What would happen if instead of jumping directly into the solution mode, as leaders, we would simply stay open and curious, and try to discover the real causes by maintaining an explorative mind?

In a research performed by students in the University of Oregon, it was found that people who showed strong curiosity traits on personality tests performed better on creative tasks than those that did not showed a strong curiosity trait on the test. Also, people who scored higher in having interests for exploring unfamiliar topics and learning something new, were more likely to come up with creative solutions to solve problems (Hardy 2016).

After all, curiosity and problem-solving are not mutually exclusive. On the contrary, a curious and open mind, will often lead to a better capacity to solve all kinds of problems. The key is not to get trapped on the egoistic self- rewarding solution mode, where the emotional need of control is bigger than the willingness to really understand the truth of things.

How to become a coach-leader?

We have been discussing so far about the benefits of becoming a coach-leader and the valuable but often underestimated traits that such leadership style requires in order to be able to truly serve the purpose of the people and the organization in the role.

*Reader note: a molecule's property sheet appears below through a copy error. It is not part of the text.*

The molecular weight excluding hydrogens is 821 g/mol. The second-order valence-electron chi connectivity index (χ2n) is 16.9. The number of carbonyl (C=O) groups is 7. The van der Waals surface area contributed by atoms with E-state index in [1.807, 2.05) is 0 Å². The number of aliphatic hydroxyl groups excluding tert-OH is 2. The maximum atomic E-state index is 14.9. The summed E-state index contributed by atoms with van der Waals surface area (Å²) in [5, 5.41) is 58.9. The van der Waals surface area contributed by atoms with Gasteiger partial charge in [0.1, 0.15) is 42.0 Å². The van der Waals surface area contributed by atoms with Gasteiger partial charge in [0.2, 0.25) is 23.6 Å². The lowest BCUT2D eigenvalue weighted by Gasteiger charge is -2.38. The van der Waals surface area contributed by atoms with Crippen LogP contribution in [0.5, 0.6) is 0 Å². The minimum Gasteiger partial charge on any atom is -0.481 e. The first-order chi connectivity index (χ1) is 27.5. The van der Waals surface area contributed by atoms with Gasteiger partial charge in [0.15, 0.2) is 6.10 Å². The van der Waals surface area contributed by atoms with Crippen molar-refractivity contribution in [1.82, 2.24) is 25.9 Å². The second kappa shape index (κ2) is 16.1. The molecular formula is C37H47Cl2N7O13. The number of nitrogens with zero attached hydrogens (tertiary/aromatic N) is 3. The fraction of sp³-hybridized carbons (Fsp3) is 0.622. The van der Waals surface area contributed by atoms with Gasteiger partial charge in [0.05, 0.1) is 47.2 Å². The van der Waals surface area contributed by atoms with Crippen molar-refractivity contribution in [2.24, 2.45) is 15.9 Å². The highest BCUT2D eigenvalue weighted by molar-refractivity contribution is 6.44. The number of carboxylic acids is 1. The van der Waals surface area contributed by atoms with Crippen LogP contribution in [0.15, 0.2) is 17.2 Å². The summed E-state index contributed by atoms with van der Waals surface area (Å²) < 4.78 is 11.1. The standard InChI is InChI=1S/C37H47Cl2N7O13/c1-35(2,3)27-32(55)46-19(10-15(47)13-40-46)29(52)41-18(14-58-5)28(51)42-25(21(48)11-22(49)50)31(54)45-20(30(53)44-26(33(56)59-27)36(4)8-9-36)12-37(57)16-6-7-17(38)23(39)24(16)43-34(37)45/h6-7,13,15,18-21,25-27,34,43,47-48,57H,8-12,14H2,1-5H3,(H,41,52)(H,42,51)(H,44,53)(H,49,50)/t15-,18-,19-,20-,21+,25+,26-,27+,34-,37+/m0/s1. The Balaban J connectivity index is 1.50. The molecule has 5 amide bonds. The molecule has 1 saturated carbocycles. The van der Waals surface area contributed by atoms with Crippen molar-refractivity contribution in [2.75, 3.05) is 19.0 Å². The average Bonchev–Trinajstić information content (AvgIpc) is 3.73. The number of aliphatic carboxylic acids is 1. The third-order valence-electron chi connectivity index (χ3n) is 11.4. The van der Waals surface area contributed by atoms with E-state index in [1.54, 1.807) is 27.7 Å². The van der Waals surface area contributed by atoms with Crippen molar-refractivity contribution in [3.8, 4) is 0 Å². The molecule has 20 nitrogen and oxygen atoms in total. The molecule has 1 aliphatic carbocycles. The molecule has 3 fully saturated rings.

Now the question is, how to become one of them?

Although one could go on and investigate and read books extensively about leadership and coaching and how the one complements the other, my conclusion is that the real starting point is when there is an inherent need of a leader to truly be able to master his own self first.

A coach-leader must demonstrate that he is able to control his own emotions when it comes to dealing with all sorts of complexities in the organizations they serve. As in the process of becoming a coach, one must observe oneself first, and work on developing the fundamental skills and self-awareness required to become an effective leader. It is an ongoing, self-development and self-mastering journey, which never ends.

“A leader. . .is like a shepherd. He stays behind the flock, letting the most nimble go out ahead, whereupon the others follow, not realizing that all along they are being directed from behind.”– Nelson Mandela, Long Walk to Freedom